The Power of the People Through Petitions: Saving Cats

Invercargill

Invercargill

I thought online petitions were no more effective than peeing on a forest fire. I was wrong. At least in this case. The online petition has proved to be a powerful tool to overturn the declaration of the Chief Executive of Invercargill City Council to trap and kill cats.

Residents of Invercargill, New Zealand, are only allowed to keep 3 cats each under a bylaw. A woman living in the city had almost 40 cats. The chief executive of the city council, Richard King, promoted and encouraged the public to trap neighbourhood cats and kill them on the understanding that some of these 40 or so cats living with this woman (and other similar people) might swarm over the city and cause a nuisance.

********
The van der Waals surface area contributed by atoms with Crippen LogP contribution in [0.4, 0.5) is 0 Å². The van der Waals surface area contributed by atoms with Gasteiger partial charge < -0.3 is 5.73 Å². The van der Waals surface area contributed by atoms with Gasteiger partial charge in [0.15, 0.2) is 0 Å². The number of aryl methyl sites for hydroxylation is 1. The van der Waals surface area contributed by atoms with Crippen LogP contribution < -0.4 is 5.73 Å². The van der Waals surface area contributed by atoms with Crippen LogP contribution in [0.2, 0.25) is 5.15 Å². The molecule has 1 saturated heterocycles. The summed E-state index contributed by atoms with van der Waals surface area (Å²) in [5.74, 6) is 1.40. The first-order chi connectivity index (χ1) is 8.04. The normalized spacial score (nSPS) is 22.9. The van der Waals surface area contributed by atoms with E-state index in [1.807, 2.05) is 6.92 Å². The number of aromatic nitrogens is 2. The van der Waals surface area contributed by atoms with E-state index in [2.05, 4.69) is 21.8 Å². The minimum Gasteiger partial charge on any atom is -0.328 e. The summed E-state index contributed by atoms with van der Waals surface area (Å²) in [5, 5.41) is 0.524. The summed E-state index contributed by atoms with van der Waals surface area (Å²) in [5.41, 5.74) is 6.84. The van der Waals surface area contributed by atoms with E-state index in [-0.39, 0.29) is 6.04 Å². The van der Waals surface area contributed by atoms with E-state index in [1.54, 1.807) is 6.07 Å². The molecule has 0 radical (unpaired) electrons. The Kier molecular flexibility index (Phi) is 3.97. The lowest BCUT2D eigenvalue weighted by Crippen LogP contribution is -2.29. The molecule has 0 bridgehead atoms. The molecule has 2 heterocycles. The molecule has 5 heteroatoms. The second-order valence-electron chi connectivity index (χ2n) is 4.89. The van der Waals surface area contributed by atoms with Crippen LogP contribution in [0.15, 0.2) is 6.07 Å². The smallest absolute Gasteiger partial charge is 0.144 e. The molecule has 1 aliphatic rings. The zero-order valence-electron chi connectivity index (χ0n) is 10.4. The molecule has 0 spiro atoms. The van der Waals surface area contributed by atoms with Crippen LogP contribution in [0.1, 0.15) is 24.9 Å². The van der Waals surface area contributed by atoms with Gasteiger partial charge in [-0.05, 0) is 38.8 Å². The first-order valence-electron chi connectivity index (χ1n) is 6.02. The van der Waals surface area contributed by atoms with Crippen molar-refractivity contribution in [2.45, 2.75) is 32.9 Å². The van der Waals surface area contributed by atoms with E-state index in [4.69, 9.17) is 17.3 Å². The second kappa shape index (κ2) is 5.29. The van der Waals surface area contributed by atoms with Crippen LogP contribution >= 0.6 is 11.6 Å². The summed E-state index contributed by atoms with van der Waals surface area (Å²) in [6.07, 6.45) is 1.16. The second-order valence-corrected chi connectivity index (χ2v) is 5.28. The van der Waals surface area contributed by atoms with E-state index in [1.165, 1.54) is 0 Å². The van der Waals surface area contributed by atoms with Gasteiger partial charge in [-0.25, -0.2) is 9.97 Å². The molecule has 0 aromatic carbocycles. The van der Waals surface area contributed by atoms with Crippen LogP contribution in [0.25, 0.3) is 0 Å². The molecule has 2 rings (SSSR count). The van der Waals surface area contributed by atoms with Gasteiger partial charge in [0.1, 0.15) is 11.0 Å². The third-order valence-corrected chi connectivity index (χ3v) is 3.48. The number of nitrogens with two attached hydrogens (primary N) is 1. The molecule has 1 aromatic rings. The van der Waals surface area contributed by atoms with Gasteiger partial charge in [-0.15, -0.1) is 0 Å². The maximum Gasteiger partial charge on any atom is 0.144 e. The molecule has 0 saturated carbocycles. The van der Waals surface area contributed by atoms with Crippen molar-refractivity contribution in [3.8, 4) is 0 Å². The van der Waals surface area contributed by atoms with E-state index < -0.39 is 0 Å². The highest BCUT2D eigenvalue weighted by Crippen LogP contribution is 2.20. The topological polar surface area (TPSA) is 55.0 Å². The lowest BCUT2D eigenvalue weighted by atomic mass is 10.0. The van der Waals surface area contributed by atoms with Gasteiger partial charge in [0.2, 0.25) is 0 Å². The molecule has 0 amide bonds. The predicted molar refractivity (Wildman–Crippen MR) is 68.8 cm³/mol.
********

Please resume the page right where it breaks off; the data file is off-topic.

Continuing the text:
The council even went so far as to agree to provide the traps. Well, the cat lovers and the sensible people of Invercargill got together and led by Paula Jones set up a petition on the Care2.com website.

The intention of the petition was to stop the city council suggesting that people can trap and kill cats willy-nilly and reverse their decision. Clearly a very sensible suggestion compared to an idiotic suggestion by the City Council.

After all, the city council was recommending that people trap any cat. Many of them would be outdoor domestic cats. These cats have owners. Killing a cat belonging to a person is criminal damage and a crime.

Anyway, the point of this your post is this: Paula Jones’s petition achieved almost 20,000 signatures. It was presented to the city council as I understand it on April 1, 2014.